Description of the dimensions of the weights, specified as a character vector or string scalar.

A data format is a string of characters, where each character describes the type of the corresponding data dimension.

The characters are:

`"S"`

— Spatial`"C"`

— Channel`"B"`

— Batch`"T"`

— Time`"U"`

— Unspecified

For example, consider an array containing a batch of sequences where the first, second,
and third dimensions correspond to channels, observations, and time steps, respectively. You
can specify that this array has the format `"CBT"`

(channel, batch,
time).

You can specify multiple dimensions labeled `"S"`

or `"U"`

.
You can use the labels `"C"`

, `"B"`

, and
`"T"`

once each, at most. The software ignores singleton trailing
`"U"`

dimensions after the second dimension.

If `weights`

is a numeric vector and
`Y`

has two or more nonsingleton
dimensions, then you must specify the
`WeightsFormat`

option.

If `weights`

is not a vector, or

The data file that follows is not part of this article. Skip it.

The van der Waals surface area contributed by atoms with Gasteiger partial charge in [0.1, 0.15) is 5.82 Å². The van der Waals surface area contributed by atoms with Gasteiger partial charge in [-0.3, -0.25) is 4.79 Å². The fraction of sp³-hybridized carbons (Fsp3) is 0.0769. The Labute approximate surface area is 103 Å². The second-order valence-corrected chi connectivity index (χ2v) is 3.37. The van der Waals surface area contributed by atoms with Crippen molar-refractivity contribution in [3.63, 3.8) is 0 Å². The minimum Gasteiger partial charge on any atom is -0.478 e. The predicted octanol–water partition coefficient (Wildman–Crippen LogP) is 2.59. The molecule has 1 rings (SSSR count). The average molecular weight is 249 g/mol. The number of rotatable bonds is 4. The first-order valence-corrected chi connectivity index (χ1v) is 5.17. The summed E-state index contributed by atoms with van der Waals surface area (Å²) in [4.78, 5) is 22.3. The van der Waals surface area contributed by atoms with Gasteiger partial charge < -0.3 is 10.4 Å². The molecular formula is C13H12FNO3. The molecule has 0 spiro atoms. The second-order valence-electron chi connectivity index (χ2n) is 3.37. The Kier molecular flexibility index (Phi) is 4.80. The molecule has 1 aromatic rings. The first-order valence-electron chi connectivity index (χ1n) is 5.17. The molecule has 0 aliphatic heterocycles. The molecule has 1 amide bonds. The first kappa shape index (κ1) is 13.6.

`weights`

and
`Y`

are both vectors, then the
default value of `WeightsFormat`

is the same
as the format of `Y`

.

For more information, see Deep Learning Data Formats.

**Data Types: **`char`

| `string`

## Output Arguments

`loss`

— Cross-entropy loss

`dlarray`

Cross-entropy loss, returned as an unformatted `dlarray`

. The
output `loss`

is an unformatted `dlarray`

with the
same underlying data type as the input `Y`

.

The size of `loss`

depends on the `Reduction`

argument.

## Algorithms

### Cross-Entropy Loss

For each element *Y _{j}* of the input, the

`crossentropy`

function computes the corresponding cross-entropy
element-wise loss values using the formula$${\text{loss}}_{j}=-\left({T}_{j}\text{ln}{Y}_{j}+(1-{T}_{j})\text{ln}(1-{Y}_{j})\right),$$

where *T _{j}* is the corresponding
target value to

*Y*.

_{j}To reduce the loss values to a scalar, the function then reduces the element-wise loss using the formula

$$\text{loss}=\frac{1}{N}{\displaystyle \sum _{j}{m}_{j}{w}_{j}{\text{loss}}_{j},}$$

where *N* is the normalization factor,